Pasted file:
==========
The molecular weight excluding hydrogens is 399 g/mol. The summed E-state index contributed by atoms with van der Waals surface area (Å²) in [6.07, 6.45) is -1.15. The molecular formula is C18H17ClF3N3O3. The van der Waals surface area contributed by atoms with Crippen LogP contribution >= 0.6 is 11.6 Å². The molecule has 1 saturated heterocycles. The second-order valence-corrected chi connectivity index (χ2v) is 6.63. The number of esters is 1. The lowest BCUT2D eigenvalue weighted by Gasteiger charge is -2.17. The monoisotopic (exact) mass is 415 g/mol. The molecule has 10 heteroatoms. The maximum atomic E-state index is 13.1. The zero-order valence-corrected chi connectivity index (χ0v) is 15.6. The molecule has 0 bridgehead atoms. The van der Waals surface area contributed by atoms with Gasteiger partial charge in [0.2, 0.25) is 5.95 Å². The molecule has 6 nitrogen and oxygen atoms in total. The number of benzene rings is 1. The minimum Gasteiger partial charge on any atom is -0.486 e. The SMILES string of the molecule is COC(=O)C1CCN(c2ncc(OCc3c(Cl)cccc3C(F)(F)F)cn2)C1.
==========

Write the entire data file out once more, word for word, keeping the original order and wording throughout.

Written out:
The molecular weight excluding hydrogens is 399 g/mol. The summed E-state index contributed by atoms with van der Waals surface area (Å²) in [6.07, 6.45) is -1.15. The molecular formula is C18H17ClF3N3O3. The van der Waals surface area contributed by atoms with Crippen LogP contribution >= 0.6 is 11.6 Å². The molecule has 1 saturated heterocycles. The second-order valence-corrected chi connectivity index (χ2v) is 6.63. The number of esters is 1. The lowest BCUT2D eigenvalue weighted by Gasteiger charge is -2.17. The monoisotopic (exact) mass is 415 g/mol. The molecule has 10 heteroatoms. The maximum atomic E-state index is 13.1. The zero-order valence-corrected chi connectivity index (χ0v) is 15.6. The molecule has 0 bridgehead atoms. The van der Waals surface area contributed by atoms with Gasteiger partial charge in [0.2, 0.25) is 5.95 Å². The molecule has 6 nitrogen and oxygen atoms in total. The number of benzene rings is 1. The minimum Gasteiger partial charge on any atom is -0.486 e. The SMILES string of the molecule is COC(=O)C1CCN(c2ncc(OCc3c(Cl)cccc3C(F)(F)F)cn2)C1.